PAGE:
Sport horse nutrition: Winning is in the details - DVM
  • SEARCH:
News Center
DVM Featuring Information from:

ADVERTISEMENT

Sport horse nutrition: Winning is in the details
A new study in top equine athletes brings nutritional deficiencies into the spotlight


DVM360 MAGAZINE


Daily feed intake


Photo 3: A horse training in the Kentucky Horse Park before the 2010 Alltech FEI World Equestrian Games held in October in Lexington, Ky. Horses competing in different disciplines require differing food intake percentages.
One of the simple pieces of information uncovered in Owens' study was the potential importance of daily feed intake. She found that eventing horses consumed an average of between 1.48 and 2.45 percent of their body weight, dressage horses consumed between 1.04 and 1.79 percent, while show jumpers consumed between 1.09 and 2.55 percent. This is significant because it points out that not all elite equine athletes are alike, and horses from different disciplines have different daily feed intakes (Photo 3).

The National Research Council (NRC) suggested daily intake for working horses is between 2 percent and 3 percent of body weight. A study of 25 racing Thoroughbred and Standardbred stables showed good correlation to NRC-suggested intakes, but it becomes clear that requirements vary for differing breeds and disciplines.

"These results illustrate how important it is for each horse to be fed as an individual and why it is sometimes necessary to be critical of feed manufacturers' recommendations for feed allowances," says Owens. Not taking these subtle, but important, differences in intake need into consideration might result in unwanted weight gain, reduced performance and reactions to increased, unneeded protein or carbohydrates such as skin bumps or urticarial reactions, changes in manure consistency and behavioral problems (excessive activity, anxiousness and inattentiveness).

Body weight

Body weight is another detail that can have significance for the elite performance horse. Decreases in weight can be an early indicator of a problem, with possible causes ranging from training concerns to medical or lameness issues to physiological or stress factors.

A study done by Susan Garlinghouse, DVM, MSc, at the 1999 Tevis Cup 100-mile endurance ride showed a strong correlation between body condition score (BCS) and the ability to successfully finish the race. Non-finishing horses had an average BCS of 2.9, while BCS for the finishers averaged 4.5.

Horses that are training well and improving condition generally have good appetites and stable to slowly increasing body weights. Overtrained and stale horses will not eat well and may show subtleties in weight loss, if riders and trainers look for them.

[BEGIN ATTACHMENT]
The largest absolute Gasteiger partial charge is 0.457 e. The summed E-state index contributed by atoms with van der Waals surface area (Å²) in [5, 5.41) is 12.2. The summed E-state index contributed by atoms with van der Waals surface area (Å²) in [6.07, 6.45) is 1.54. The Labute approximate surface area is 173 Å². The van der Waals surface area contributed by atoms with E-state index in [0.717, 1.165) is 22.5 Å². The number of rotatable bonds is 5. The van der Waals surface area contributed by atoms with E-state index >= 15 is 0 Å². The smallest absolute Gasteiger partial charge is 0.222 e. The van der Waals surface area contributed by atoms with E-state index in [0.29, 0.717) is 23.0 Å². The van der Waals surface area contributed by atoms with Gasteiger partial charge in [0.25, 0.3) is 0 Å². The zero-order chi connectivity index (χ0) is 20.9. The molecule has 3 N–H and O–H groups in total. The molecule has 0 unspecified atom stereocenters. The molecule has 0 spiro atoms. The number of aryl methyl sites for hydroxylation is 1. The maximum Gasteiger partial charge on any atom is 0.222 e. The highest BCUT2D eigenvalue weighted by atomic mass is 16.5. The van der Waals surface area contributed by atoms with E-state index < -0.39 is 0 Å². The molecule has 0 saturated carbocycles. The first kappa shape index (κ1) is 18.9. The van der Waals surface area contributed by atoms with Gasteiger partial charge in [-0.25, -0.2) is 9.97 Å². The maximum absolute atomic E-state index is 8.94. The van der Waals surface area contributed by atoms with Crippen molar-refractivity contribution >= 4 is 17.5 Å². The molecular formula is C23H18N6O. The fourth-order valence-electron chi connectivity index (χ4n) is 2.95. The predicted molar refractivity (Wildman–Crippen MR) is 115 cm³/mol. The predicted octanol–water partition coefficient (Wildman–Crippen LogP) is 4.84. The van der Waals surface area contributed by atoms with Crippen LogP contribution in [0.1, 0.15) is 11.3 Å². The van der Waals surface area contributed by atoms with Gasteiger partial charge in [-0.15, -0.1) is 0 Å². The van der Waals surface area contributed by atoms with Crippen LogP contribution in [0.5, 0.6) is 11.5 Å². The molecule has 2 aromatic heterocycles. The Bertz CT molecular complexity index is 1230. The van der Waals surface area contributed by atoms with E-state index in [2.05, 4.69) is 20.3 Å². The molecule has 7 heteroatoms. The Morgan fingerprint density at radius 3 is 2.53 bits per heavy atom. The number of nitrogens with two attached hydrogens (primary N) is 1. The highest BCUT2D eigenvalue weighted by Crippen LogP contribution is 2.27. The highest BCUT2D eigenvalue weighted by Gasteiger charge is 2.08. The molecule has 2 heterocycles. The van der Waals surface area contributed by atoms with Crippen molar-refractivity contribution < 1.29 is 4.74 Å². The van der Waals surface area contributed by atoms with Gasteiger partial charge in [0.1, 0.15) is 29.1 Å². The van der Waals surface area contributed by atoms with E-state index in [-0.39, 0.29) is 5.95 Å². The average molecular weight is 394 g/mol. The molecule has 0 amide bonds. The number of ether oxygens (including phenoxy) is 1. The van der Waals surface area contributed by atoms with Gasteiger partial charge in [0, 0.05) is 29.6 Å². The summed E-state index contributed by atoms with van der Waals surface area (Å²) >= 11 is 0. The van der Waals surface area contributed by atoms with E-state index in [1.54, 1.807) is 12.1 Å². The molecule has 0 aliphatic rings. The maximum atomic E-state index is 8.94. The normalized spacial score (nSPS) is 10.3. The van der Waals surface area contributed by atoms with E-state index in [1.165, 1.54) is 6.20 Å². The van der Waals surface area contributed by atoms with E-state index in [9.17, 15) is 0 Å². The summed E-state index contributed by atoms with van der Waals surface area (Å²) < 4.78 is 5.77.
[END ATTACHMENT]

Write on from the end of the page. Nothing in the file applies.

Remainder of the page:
"Generally, riders are not aware of the actual weights of their horses, nor the normal range for variation of those body weights in response to work intensity, climate or feed changes," Owens says.

Diet supplementation

To achieve the ultimate goal of ensuring that the performances of Australia's equine athletes are not being limited by suboptimal nutrition, it was important in Owens' study to evaluate the feeds and supplements being used and to determine any dietary deficiencies. Of the 22 horses investigated in her study, only one eventer and three dressage horses were deemed balanced and, therefore, received no additional vitamin or trace mineral supplementation.

In contrast, 17 of the 22 were receiving inadequate levels of vitamin E (< 1,000 IU/day). Because vitamin E is important in its role for muscle function, it is easy to see how small changes or deficiencies can contribute to suboptimal performance and a horse that is simply not working to its potential. Nine horses were receiving sodium at a level significantly lower than the NRC recommendations, and four others were deficient in other minor vitamins.

The take-home message

It is worth noting that this study was done among the best equine athletes in a nation that is currently one of the top sport-horse countries in the world. This is an extremely successful program, and yet there are still some areas for improvement.

"While some of the participants in this study had a clear grasp of the principles of basic equine nutrition, several were confused about feeding and viewed nutrition as a low priority in the performance of their horses," Owens says.

It brings into question how much nutritional knowledge and attention exists in the smaller, less elite and less successful programs that veterinarians consult with routinely. Encouraging clients to learn about and integrate new nutritional information and high-quality feeds and supplements into their established feeding programs is one area that veterinarians can still make a significant contribution to the performance of the equine athlete.

Dr. Marcella is an equine practitioner in Canton, Ga.


ADVERTISEMENT

Source: DVM360 MAGAZINE,
Click here